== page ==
My son is your quintessential boy. Full of nonstop energy and curiosity that gets him into trouble. Too busy to pay any heed to hunger or fatigue until it is too late and all hell breaks loose. Driven by the urge to touch everything, explore every nook and cranny, and move on to something else within 5 minutes. Incredibly coordinated when he wants to be, but suddenly incompetent when it comes to inconsequential matters like eating. Completely lacking in volume control.
I didn’t know how much I would enjoy having a boy. He is my daily dose of comedy (once I get past the frustration).
I don’t believe boys and girls are exclusively different. I’ve met enough children to know that these are mere generalities. Thankfully each child is far more complex and interesting than that. But I’ve also seen enough children now to sense that there is a difference between boys and girls, more often than not. And the differences don’t really have anything to do with the typical gender roles and stereotypes that society gets all huffy and puffy about. The differences, in my opinion, are primarily rooted in what their hearts most crave and how they process the world around them. It is a lot more subtle than superficial delineations like playing with trucks versus playing with dolls.
Perhaps people over-simplify boys. This often doesn’t end with their childhood; it seems people tend to do that with men as well. Today’s media perpetuates it.
Having a son has been an adventure, marked by trial and error, as I figure out how to relate to him. It’s not all about frogs and snails and puppy dog tails. There is an incredible tenderness and heroic desire to be helpful. To be significant. There is a sincerity of heart that is easily overlooked amidst the whirlwind of activity, chaos, and misbehavior.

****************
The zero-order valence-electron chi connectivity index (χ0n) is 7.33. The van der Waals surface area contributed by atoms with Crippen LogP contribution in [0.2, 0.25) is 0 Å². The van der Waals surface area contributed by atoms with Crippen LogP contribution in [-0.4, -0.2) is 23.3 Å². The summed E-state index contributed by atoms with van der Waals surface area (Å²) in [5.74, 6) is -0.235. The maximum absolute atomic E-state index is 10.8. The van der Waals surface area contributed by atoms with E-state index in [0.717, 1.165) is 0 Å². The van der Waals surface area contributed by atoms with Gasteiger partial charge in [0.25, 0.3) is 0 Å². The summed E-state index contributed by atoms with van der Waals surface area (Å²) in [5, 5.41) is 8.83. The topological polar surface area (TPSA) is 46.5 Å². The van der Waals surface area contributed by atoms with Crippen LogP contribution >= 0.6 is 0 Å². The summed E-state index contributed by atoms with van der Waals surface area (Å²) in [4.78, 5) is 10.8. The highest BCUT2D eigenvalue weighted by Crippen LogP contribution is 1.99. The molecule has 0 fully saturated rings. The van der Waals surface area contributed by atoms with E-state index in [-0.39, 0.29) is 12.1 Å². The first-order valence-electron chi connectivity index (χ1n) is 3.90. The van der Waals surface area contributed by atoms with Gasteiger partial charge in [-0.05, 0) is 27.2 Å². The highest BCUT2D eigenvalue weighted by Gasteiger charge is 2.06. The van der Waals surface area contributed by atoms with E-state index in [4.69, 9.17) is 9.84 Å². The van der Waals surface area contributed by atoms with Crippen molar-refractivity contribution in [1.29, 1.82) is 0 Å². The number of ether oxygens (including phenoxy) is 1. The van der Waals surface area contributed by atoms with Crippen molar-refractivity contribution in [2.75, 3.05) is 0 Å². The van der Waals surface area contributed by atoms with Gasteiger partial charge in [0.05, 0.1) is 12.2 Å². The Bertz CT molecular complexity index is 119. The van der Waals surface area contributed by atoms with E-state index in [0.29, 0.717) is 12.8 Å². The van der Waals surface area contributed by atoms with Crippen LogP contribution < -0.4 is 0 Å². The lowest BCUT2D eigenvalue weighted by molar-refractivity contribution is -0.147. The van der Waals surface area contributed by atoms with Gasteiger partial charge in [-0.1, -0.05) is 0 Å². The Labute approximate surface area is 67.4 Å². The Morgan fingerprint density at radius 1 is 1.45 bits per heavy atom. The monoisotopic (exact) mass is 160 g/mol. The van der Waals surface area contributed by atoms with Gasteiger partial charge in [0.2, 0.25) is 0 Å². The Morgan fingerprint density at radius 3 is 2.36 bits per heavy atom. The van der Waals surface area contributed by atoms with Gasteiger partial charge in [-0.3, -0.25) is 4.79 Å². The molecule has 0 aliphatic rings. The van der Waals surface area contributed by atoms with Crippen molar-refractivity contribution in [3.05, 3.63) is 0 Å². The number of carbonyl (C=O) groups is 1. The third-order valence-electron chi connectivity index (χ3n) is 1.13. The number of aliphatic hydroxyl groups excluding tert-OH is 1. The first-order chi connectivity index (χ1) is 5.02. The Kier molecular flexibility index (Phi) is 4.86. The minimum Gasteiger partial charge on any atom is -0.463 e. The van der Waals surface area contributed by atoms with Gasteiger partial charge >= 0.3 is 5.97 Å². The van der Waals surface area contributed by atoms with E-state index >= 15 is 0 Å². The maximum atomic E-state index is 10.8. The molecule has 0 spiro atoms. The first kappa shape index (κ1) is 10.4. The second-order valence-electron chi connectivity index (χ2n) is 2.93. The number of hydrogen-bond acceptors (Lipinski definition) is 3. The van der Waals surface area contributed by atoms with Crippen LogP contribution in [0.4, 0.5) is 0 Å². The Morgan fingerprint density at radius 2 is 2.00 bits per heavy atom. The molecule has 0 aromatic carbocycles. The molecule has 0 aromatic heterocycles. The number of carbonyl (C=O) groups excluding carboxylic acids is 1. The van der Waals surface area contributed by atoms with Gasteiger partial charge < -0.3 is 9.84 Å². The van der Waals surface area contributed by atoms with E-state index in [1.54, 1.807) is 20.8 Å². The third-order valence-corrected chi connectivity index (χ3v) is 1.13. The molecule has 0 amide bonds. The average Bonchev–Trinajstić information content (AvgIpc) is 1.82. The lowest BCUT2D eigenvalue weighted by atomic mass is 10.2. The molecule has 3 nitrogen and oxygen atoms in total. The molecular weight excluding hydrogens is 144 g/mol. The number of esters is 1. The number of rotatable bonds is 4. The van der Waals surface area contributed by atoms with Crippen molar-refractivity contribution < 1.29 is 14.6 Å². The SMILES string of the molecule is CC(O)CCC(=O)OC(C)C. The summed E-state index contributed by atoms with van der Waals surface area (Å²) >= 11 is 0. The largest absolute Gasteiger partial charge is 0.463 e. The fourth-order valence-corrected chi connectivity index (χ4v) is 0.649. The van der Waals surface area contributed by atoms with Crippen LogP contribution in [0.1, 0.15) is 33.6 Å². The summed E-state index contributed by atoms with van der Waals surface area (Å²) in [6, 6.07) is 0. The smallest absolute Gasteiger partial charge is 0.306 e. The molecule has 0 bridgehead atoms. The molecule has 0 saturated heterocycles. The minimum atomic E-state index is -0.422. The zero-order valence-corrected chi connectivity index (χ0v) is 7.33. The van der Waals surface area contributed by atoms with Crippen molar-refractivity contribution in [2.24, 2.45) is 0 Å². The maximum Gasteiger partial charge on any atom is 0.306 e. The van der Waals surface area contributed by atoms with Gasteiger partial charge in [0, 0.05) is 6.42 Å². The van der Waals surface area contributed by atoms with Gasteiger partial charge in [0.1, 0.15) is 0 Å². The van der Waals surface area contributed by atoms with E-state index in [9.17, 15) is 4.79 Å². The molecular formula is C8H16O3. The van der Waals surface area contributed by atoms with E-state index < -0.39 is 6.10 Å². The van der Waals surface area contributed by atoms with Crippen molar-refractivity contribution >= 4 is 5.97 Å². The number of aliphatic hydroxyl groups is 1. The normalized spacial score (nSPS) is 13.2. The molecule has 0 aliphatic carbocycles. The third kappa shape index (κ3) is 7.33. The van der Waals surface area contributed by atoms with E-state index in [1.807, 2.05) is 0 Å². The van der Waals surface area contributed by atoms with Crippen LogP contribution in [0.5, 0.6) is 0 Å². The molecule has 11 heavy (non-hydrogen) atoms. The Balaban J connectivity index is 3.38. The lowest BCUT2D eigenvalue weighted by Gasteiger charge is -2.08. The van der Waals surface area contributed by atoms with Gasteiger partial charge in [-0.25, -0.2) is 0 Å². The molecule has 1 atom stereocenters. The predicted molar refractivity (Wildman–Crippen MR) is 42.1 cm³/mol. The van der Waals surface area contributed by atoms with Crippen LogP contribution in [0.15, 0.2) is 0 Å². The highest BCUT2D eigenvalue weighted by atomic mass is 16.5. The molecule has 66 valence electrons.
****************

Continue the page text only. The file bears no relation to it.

I had a hard time seeing this for the first 2 years. He was just such a handful. He wasn’t cuddly or affectionate in the way I had expected of a baby. He didn’t want to be held. He started walking at 8 months. Since then, I’ve been trying to just keep up. His tantrums were ugly. He had so few words until more recently and there was a lot of frustration building up. He seemed so oblivious to instruction and guidance.
We were totally not connecting.
Things have changed. I’ve learned to stop myself when I get caught up in mommy mode… and just watch him closely. I remain firm in discipline, but I’ve learned to also listen a little better and have a little more compassion. I’ve learned to give him more room for mistakes and let him do things his way when it’s safe. And I’ve learned, most of all, that he is not crazy. He is who he is. Aren’t we all a little crazy anyways?
My son is growing up. Every month brings dramatics changes. I see a little more of his incredible heart and soul. They are only brief glimpses, and then he is off again.
I’ve learned to treasure these brief glimpses.
This morning, my son crawled into our bed not too long after Daddy had left for work. Still a bit of a sleepyhead with hair tousled in every direction, he sat up and looked at me with a goofy toothy grin. He then grabbed my face and pressed his face against mine. This is his rendition of a kiss. There is no smooch. It’s more like a head butt. Despite his good intentions, it hurts a bit. He mumbles “mommy” quietly and snuggles his head into my neck, his warm little body curled up against my chest.
My eyes begin to tingle. My baby boy. My son. How fast he is growing up. Mister independent, always insisting “no me do dat” and “see me do dis”. Chattering up a storm with an up-to-the-minute commentary on all he sees and all the things he doesn’t like. Wearing our shoes and declaring that he is off to work. A little boy intent on conquering the world, and absolutely certain he can.
I am still unprepared for these brief and unassuming moments when he is my baby boy again. A boy who needs my arms to hold him. Who still wants me to hold him. Joy grips my heart.
We breathe together for a couple of minutes. The morning is quiet. He squirms a little.
And then he is up. Fully awake now, looking around and trying to decide what he wants to do. “Me hungry,” he loudly declares. “Mommy, me eat cereal. Help me eat cereal. Milk, me drink milk. Yeah, me drink milk. Pleeeeeaaaase…..”
My brain slowly registers this barrage of words and sadly accepts that no more sleep will be had. I watch him scoot off the bed and run to the kitchen.
I still feel the lingering warmth from our brief cuddle. It is even more sweet after I’ve let go.
My son loves me. That is all I needed to know.